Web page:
How to Measure Soil Health

Mar 20, 2023


Landon Van Dyke
Sales Agronomist


HOW CAN YOU tell if your soil is healthy? It’s the million-dollar question all farmers think about. Healthy soil is fundamental to every farming operation. Each year, we take measures to keep our soils healthy. Strategies will look different for each operation, but we should all measure soil health by three categories: chemical, physical and biological. Let's highlight the most important aspects within each category. 

Chemical measurements are the most common type done on row crop operations. This is what most people are referring to when they mention soil sampling. This process includes measuring pH, macronutrients (N, P, K, S) and micronutrients (Zn, B, Mg, Fe, etc.). This category is extensively measured on almost every acre. 

Physical measurements include water holding capacity, compaction and aggregate stability. These measurements look at the structure of your soil. Compaction impacts yields by not allowing the proper ratio of air into the soil, limiting root growth and nutrient uptake to the plant. Water holding capacity defines how much or how little water can be held in the soil. It is directly linked to soil texture, but it can also be influenced by organic matter and aggregate stability. Aggregate stability measures how well the soil particles hold together when they’re impacted by tillage and erosion. The better the particles hold together the more stable the soil is, boosting yield potential.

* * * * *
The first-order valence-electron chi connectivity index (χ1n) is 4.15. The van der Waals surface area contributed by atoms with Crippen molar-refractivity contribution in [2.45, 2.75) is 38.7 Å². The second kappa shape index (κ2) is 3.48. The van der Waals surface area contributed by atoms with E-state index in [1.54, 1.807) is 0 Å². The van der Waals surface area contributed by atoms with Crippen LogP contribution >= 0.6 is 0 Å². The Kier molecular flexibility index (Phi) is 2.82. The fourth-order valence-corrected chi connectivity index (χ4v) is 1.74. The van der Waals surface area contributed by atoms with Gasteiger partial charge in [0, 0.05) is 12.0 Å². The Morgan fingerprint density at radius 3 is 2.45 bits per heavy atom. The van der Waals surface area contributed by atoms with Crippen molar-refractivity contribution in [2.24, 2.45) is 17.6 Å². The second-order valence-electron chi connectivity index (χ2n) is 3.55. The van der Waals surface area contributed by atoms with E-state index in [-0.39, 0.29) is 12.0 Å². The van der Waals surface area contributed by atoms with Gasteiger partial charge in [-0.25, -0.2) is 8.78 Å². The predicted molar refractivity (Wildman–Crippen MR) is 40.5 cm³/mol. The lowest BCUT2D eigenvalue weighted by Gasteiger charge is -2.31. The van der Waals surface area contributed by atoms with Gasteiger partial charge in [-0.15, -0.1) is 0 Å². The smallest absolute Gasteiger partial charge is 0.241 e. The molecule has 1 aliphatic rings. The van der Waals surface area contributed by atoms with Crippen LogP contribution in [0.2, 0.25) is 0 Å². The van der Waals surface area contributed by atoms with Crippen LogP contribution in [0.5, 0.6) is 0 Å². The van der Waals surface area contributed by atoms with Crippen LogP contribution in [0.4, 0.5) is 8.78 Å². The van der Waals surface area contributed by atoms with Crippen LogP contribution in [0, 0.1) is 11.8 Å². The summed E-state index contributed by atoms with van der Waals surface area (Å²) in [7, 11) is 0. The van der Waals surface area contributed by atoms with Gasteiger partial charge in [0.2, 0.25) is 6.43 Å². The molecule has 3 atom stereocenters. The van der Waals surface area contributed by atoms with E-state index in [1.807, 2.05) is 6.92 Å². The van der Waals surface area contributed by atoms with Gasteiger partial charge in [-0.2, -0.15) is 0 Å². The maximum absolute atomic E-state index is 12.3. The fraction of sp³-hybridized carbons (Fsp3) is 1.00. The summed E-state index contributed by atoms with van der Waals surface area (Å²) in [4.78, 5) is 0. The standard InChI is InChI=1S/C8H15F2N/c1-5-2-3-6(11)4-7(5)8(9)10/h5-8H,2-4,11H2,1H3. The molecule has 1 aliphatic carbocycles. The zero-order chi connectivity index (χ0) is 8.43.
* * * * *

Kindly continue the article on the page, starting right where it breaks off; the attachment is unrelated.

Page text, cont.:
The final category is biological measurements. There are many components to this category, but the main ones are active carbon, organic matter and respiration. Organic matter is a common soil test evaluation. The problem with only looking at organic matter is that this component has a delayed response and gives an incomplete view. That's why it's commonly said that sustainable practices take too long to make an impact. As a result, it's important to also look at active carbon. Active carbon is the portion of soil carbon that is actively decomposing; it is the microbe's food source and respiration. The best component to look at is respiration because it gives the most comprehensive indication of what's going on in the soil biologically. Respiration measures how much CO2 is released by microbes to result in a higher rate. This process requires more active carbon (food) for the microbes to release ad-ditional CO2, which will eventually lead to increased organic matter. 

If you are not currently measuring all three categories, now is the time to reach out to your local Key Agronomist. We’ll help you get more detailed insights into your soil health for better yields.

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